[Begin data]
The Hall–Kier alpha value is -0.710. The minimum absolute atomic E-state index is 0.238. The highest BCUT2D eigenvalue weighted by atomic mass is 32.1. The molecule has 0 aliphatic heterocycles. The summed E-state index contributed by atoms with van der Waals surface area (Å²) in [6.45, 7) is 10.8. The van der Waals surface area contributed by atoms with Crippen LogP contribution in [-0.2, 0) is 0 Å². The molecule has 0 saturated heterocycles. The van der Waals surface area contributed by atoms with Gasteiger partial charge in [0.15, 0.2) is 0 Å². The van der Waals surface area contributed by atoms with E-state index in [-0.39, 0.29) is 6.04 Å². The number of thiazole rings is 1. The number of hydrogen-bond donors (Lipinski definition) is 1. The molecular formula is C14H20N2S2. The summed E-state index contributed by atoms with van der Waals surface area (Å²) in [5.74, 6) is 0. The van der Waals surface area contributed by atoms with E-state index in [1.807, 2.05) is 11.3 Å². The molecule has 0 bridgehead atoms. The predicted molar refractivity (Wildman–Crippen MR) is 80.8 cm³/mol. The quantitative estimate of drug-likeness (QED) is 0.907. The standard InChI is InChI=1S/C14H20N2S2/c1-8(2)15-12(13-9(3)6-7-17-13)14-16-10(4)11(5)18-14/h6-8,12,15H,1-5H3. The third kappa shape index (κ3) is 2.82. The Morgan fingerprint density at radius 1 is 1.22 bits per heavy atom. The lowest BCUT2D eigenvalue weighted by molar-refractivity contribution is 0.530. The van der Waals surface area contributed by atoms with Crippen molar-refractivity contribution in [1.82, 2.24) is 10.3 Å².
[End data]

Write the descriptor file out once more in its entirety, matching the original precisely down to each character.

The Hall–Kier alpha value is -0.710. The minimum absolute atomic E-state index is 0.238. The highest BCUT2D eigenvalue weighted by atomic mass is 32.1. The molecule has 0 aliphatic heterocycles. The summed E-state index contributed by atoms with van der Waals surface area (Å²) in [6.45, 7) is 10.8. The van der Waals surface area contributed by atoms with Crippen LogP contribution in [-0.2, 0) is 0 Å². The molecule has 0 saturated heterocycles. The van der Waals surface area contributed by atoms with Gasteiger partial charge in [0.15, 0.2) is 0 Å². The van der Waals surface area contributed by atoms with E-state index in [-0.39, 0.29) is 6.04 Å². The number of thiazole rings is 1. The number of hydrogen-bond donors (Lipinski definition) is 1. The molecular formula is C14H20N2S2. The summed E-state index contributed by atoms with van der Waals surface area (Å²) in [5.74, 6) is 0. The van der Waals surface area contributed by atoms with E-state index in [1.807, 2.05) is 11.3 Å². The molecule has 0 bridgehead atoms. The predicted molar refractivity (Wildman–Crippen MR) is 80.8 cm³/mol. The quantitative estimate of drug-likeness (QED) is 0.907. The standard InChI is InChI=1S/C14H20N2S2/c1-8(2)15-12(13-9(3)6-7-17-13)14-16-10(4)11(5)18-14/h6-8,12,15H,1-5H3. The third kappa shape index (κ3) is 2.82. The Morgan fingerprint density at radius 1 is 1.22 bits per heavy atom. The lowest BCUT2D eigenvalue weighted by molar-refractivity contribution is 0.530. The van der Waals surface area contributed by atoms with Crippen molar-refractivity contribution in [1.82, 2.24) is 10.3 Å².